Leader

Collapse

Announcement

Collapse
No announcement yet.

smooth bore vs straight stream

Collapse
This topic is closed.
X
X
 
  • Filter
  • Time
  • Show
Clear All
new posts

  • Paul Grimwood
    replied
    But there are TWO topics here ntvilleff - the question concerning 3D fog applications was not addressed in the string you mentioned and blaze's question is definitely worth an answer.

    Leave a comment:


  • ntvilleff
    replied
    Geez, we just got done with a string about this.....Reference the topic "How effective is this stream" a few pages back and you could write a book about streams when your done reading the posts.

    Leave a comment:


  • Paul Grimwood
    replied
    You should also be able to receive a 10,000 word 2000 document instantly that details 3D firefighting by sending a BLANK e-mail to [email protected] - this should arrive back by auto-response.

    Leave a comment:


  • Paul Grimwood
    replied
    Can I address your question concerning 'getting burned' whilst utilising 3D water-fog applications -

    As with all fog applications inside an occupied compartment (room) the potential for burns comes from (1) Indirect Applications - where the objective is to create 'wet' steam by applying water to hot surfaces such as the walls, ceiling and other items etc; (2) Utilising nozzles that produce extremely fine water particles (below 0.1mm) where the effect is to cause evaporation immediately on exit from the nozzle tip - too near to the operator; (3) Over-zealous use of a water-spray/fog nozzle - applying too much water, again creating 'wet' steam.

    The objective of 3D applications is to avoid excessive contact with hot surfaces using nozzles that produce fine droplets that suspend in the superheated gas layers in the overhead. This can be done by discharging rapid bursts of water in succession, into the gases, on a 30-60 cone spread (depending on the size of compartment). These bursts (termed pulsing) of droplets within the 0.2 to 0.6 mm range are ideal for penetrating into the gas 'pillow' forming and transporting near the ceiling. The effect is to cool and inert the gases, taking them outside their flammable range, producing a 'dry' type of steam under the control of the nozzle operator. This environment is much safer and more comfortable for firefighters to work in and the US Navy tests demonstrate these effects clearly under strict scientific monitoring.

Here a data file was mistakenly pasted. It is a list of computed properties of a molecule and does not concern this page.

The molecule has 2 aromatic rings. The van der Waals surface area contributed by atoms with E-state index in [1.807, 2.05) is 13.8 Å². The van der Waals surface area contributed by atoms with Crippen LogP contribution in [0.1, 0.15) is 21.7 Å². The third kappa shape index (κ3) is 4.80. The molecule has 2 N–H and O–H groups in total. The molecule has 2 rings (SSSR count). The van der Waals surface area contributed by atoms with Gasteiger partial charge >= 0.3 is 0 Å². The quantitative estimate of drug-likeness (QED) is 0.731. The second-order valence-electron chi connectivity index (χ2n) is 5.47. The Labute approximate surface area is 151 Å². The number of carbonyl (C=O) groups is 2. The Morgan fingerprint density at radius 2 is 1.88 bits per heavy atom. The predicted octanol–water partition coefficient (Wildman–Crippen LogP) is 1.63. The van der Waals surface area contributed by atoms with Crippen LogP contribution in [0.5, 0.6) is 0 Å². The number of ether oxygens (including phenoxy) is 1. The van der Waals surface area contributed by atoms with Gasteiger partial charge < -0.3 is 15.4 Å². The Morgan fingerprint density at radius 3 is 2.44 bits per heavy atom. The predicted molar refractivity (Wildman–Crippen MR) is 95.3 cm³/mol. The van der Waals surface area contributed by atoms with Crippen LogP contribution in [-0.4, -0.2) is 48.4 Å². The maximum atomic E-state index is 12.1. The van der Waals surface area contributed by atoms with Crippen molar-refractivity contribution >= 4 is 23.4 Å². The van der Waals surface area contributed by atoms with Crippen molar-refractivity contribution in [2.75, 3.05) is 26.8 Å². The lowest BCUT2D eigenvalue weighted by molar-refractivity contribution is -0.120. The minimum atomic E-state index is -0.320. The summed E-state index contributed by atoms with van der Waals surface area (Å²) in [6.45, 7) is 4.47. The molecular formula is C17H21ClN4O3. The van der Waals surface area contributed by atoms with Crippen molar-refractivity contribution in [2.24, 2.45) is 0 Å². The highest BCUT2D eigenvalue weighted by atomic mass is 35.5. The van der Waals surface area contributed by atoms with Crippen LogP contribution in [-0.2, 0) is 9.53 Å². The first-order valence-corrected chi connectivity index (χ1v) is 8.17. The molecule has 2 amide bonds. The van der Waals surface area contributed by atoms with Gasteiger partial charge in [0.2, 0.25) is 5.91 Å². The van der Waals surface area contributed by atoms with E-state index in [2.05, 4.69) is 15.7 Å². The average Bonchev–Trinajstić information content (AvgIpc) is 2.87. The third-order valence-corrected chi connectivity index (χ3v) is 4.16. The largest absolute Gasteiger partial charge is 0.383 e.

Two points I would also make - (1) This form of fire attack requires some training (about 30 minutes to 2 hours - depending on skill levels) and an understanding of fire behaviour, including the witnessing of fire gases forming and transporting, usually learned inside a 'can' flashover simulator. (2) Before I attract the opposing views!!! -

    There is nothing better than a smooth-bore (or similar) attack at the base of a fire to extinguish it!!

    But how many times can you actually SEE the base of a fire when you advance into a structure? Better to go armed with the versatility of a combo nozzle and utilise both fog/straight options - depending on circumstances.

    Extensive details concerning 3D firefighting can be found by using keywords in the search tool located at -

    Leave a comment:


  • blazeslayer65
    started a topic smooth bore vs straight stream

    smooth bore vs straight stream

    what do you use, how do you use it and how effective is it? Also has anyone experimented with 3D 30 degree fog attacks? How do you keep your crews from getting burned?

    [ 07-09-2001: Message edited by: blazeslayer65 ]

300x600 Ad Unit (In-View)

Collapse

Upper 300x250

Collapse

Taboola

Collapse

Leader

Collapse
Working...
X